Best lists

No doubt 2666 will be popping up on tons of “Best Book of the Year” lists coming up soon. It’s only mid-November and already 2666 is mentioned on Tyler Cowen’s Meta-list of Best books of the year:

Roberto Bolaño, pharmacy 2666. Duh. After four hundred pages of reading, I see it as less perfect than The Savage Detectives but it has greater world-historic reach and even some sprawl. A clear first choice in almost any year.

Writing about Writers


Good Readings reviews 2666:

Those familiar with the work of Roberto Bolaño will not be surprised to hear that numerous writers,
critics, and other literary types populate the pages of his newly translated posthumous masterpiece 2666. Normally I’m highly suspicious of novels about writers or writing—most often it’s an excuse for self-obsessed navel-gazing or indulgence in tired, predictable metafictional exercises. Either way, the results are almost always profoundly boring.

And yet I absolutely love the fiction of Roberto Bolaño. To date I’ve read four of his books—2666, The Savage Detectives, Amulet, and By Night in Chile—all of which feature writers as characters, as well as extensive discussions of writing and literature. Given my general distaste for this kind of content in fiction, it would stand to reason that I shouldn’t particularly care for Bolaño. But if you asked me right now to name the best novels of the past decade, 2666 and The Savage Detectives would top the list.

The Invisible Library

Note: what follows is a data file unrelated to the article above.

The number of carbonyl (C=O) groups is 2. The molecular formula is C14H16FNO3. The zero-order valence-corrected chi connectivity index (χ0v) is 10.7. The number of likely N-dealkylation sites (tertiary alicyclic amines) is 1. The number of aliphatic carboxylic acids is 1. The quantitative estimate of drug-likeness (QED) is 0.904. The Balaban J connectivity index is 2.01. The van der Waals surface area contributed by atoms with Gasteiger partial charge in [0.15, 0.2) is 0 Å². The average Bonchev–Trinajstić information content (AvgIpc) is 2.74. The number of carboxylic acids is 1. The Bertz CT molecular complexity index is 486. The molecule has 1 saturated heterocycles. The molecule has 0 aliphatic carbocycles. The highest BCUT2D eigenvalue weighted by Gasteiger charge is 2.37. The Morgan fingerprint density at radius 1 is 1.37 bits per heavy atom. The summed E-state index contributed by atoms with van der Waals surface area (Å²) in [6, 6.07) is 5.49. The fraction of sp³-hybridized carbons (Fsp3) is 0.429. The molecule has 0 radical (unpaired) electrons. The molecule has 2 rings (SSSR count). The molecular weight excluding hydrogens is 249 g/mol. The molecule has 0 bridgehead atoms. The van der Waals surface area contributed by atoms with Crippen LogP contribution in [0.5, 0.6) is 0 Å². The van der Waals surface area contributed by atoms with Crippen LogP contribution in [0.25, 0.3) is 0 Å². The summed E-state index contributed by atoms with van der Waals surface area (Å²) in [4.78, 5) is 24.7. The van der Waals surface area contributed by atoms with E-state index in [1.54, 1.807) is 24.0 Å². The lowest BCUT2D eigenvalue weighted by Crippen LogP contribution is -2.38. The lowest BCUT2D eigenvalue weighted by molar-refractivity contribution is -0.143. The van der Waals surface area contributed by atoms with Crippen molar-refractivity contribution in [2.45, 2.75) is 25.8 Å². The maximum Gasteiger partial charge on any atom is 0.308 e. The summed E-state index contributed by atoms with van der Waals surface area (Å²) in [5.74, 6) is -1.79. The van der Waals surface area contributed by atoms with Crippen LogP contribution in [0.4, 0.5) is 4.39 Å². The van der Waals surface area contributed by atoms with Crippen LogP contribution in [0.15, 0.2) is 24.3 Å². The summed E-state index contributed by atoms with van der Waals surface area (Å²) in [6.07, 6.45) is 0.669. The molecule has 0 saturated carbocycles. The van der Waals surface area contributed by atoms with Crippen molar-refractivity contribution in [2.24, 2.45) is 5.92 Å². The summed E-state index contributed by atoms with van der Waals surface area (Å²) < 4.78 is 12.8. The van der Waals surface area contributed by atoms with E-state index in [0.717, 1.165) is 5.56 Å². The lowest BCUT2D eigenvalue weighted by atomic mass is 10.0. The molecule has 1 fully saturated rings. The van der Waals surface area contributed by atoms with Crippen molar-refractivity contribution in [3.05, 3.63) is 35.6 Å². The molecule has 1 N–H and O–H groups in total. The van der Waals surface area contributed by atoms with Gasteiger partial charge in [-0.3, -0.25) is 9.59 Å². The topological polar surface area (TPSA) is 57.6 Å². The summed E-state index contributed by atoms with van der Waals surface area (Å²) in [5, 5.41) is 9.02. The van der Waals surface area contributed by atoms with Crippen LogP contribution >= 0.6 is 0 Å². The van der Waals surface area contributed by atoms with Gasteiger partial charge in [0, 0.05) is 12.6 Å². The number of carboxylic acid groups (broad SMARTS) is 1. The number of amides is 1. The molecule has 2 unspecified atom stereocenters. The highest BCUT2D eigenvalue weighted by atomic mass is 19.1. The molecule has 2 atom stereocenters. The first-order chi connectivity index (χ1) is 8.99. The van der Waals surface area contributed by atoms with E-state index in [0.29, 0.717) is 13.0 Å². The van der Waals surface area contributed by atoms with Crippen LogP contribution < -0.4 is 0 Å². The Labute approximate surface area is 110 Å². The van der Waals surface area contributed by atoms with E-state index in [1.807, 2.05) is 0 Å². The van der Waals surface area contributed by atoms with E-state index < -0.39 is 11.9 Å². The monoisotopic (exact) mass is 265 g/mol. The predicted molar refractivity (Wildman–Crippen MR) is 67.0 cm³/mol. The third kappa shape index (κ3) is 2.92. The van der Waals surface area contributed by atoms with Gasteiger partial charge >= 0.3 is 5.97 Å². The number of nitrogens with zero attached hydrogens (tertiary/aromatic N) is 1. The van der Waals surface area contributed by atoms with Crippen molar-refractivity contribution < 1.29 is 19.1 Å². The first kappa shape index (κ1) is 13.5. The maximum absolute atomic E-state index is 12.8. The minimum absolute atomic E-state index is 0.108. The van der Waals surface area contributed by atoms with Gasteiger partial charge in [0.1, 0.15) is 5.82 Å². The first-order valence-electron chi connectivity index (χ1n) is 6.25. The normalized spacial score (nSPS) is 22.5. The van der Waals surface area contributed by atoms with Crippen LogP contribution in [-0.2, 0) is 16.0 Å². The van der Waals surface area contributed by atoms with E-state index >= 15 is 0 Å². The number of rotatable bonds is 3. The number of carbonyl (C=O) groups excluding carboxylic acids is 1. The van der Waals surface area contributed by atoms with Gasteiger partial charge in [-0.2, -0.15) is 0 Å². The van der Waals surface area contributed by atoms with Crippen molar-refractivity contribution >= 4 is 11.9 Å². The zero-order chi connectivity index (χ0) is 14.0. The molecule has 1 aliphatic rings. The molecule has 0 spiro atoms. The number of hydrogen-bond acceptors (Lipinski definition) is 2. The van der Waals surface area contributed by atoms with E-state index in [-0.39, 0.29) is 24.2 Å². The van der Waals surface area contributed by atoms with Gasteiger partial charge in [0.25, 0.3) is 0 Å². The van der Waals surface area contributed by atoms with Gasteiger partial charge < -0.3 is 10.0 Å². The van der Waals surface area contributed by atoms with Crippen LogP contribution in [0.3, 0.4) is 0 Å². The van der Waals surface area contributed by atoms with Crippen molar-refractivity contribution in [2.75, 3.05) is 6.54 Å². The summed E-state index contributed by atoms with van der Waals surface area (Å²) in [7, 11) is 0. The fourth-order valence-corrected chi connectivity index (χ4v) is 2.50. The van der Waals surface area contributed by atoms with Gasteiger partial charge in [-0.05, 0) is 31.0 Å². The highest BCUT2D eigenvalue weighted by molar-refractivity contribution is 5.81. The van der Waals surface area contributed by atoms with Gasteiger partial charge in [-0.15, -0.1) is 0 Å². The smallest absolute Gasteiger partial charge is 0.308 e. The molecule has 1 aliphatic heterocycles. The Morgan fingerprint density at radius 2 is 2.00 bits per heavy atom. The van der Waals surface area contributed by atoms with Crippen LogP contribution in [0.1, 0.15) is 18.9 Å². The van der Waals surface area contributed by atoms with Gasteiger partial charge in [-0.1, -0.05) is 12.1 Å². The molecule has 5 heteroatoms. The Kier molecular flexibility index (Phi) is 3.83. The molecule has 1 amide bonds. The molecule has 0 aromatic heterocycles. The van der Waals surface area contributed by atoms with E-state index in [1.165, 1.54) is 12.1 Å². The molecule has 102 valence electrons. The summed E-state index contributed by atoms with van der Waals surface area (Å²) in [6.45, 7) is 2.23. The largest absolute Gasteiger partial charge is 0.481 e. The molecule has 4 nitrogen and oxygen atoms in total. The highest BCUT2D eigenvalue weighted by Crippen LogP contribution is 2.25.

This post about 2666 at Blographia Literaria mentions Bolaño in relation to The Invisible Library project by Levi Stahl and Ed Park. The Invisible Library catalogs books fictional books and book titles that are mentioned in works of fiction. There are some great titles in there from Nabokov and Pynchon, try but I’m thinking there are some from Infinite Jest that are missing (The Columbia Guide to Refractive Indices?).

Watch this space

The Book Design Review blog takes a quick look at the cover of 2666:

The hardcover and one of the paperbacks features a detail of Gustave Moreau‘s Jupiter and Semele (below; click to enlarge). Jupiter is, viagra approved of course, Zeus; Semele is the mother of Dionysius.

This blog will be a clearinghouse for all links and topics related to Bolaño and his books, prostate
but it will also be the home of bolaño-l, the mailing list. Subscriptions to the list will be active before the end of November. Plans are underway for a group read of 2666 to begin on the list in early 2009.

The cover of 2666

The Book Design Review blog takes a quick look at the cover of 2666:

The hardcover and one of the paperbacks features a detail of Gustave Moreau‘s Jupiter and Semele (below; click to enlarge). Jupiter is, of course, Zeus; Semele is the mother of Dionysius.

Scott reminds us

That Bolaño has another book publishing this month: The Romantic Dogs: Poems (translated by Laura Healy).




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